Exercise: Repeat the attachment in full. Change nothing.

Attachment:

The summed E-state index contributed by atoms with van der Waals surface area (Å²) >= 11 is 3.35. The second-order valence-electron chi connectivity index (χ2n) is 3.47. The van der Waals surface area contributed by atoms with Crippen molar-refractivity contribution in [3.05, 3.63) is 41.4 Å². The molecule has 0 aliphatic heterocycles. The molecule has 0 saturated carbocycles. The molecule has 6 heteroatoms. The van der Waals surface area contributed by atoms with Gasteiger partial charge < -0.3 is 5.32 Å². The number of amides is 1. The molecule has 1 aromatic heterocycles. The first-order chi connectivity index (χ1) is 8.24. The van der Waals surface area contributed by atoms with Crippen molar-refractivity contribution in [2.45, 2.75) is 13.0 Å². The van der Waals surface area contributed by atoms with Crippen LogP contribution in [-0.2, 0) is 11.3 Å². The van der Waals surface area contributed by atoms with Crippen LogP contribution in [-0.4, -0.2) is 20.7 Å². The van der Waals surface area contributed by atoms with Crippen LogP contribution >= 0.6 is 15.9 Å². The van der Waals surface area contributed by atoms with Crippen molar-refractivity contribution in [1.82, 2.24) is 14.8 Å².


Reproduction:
The summed E-state index contributed by atoms with van der Waals surface area (Å²) >= 11 is 3.35. The second-order valence-electron chi connectivity index (χ2n) is 3.47. The van der Waals surface area contributed by atoms with Crippen molar-refractivity contribution in [3.05, 3.63) is 41.4 Å². The molecule has 0 aliphatic heterocycles. The molecule has 0 saturated carbocycles. The molecule has 6 heteroatoms. The van der Waals surface area contributed by atoms with Gasteiger partial charge < -0.3 is 5.32 Å². The number of amides is 1. The molecule has 1 aromatic heterocycles. The first-order chi connectivity index (χ1) is 8.24. The van der Waals surface area contributed by atoms with Crippen molar-refractivity contribution in [2.45, 2.75) is 13.0 Å². The van der Waals surface area contributed by atoms with Crippen LogP contribution in [-0.2, 0) is 11.3 Å². The van der Waals surface area contributed by atoms with Crippen LogP contribution in [-0.4, -0.2) is 20.7 Å². The van der Waals surface area contributed by atoms with Crippen LogP contribution >= 0.6 is 15.9 Å². The van der Waals surface area contributed by atoms with Crippen molar-refractivity contribution in [1.82, 2.24) is 14.8 Å².